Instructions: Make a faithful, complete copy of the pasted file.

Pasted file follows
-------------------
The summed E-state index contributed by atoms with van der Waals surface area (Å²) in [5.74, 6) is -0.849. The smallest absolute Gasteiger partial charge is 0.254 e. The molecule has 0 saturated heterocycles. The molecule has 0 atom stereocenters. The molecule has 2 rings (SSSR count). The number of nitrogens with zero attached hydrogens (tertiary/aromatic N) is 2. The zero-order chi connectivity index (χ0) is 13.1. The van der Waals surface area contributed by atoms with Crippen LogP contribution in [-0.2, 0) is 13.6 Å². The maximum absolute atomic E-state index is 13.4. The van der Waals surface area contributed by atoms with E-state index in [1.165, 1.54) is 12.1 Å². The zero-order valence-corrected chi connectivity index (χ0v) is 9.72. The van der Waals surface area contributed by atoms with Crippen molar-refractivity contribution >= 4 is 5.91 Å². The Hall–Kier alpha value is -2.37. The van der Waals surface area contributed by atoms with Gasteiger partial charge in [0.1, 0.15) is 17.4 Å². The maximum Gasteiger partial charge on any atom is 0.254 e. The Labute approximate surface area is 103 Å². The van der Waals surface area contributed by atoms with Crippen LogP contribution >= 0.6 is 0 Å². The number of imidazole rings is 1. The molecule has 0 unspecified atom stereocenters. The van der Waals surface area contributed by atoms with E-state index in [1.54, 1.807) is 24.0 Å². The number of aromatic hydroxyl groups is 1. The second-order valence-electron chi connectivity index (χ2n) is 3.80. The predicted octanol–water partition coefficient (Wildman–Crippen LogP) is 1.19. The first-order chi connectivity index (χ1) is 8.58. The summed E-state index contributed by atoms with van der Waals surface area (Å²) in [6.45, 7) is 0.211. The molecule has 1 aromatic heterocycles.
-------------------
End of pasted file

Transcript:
The summed E-state index contributed by atoms with van der Waals surface area (Å²) in [5.74, 6) is -0.849. The smallest absolute Gasteiger partial charge is 0.254 e. The molecule has 0 saturated heterocycles. The molecule has 0 atom stereocenters. The molecule has 2 rings (SSSR count). The number of nitrogens with zero attached hydrogens (tertiary/aromatic N) is 2. The zero-order chi connectivity index (χ0) is 13.1. The van der Waals surface area contributed by atoms with Crippen LogP contribution in [-0.2, 0) is 13.6 Å². The maximum absolute atomic E-state index is 13.4. The van der Waals surface area contributed by atoms with E-state index in [1.165, 1.54) is 12.1 Å². The zero-order valence-corrected chi connectivity index (χ0v) is 9.72. The van der Waals surface area contributed by atoms with Crippen molar-refractivity contribution >= 4 is 5.91 Å². The Hall–Kier alpha value is -2.37. The van der Waals surface area contributed by atoms with Gasteiger partial charge in [0.1, 0.15) is 17.4 Å². The maximum Gasteiger partial charge on any atom is 0.254 e. The Labute approximate surface area is 103 Å². The van der Waals surface area contributed by atoms with Crippen LogP contribution >= 0.6 is 0 Å². The number of imidazole rings is 1. The molecule has 0 unspecified atom stereocenters. The van der Waals surface area contributed by atoms with E-state index in [1.54, 1.807) is 24.0 Å². The number of aromatic hydroxyl groups is 1. The second-order valence-electron chi connectivity index (χ2n) is 3.80. The predicted octanol–water partition coefficient (Wildman–Crippen LogP) is 1.19. The first-order chi connectivity index (χ1) is 8.58. The summed E-state index contributed by atoms with van der Waals surface area (Å²) in [6.45, 7) is 0.211. The molecule has 1 aromatic heterocycles.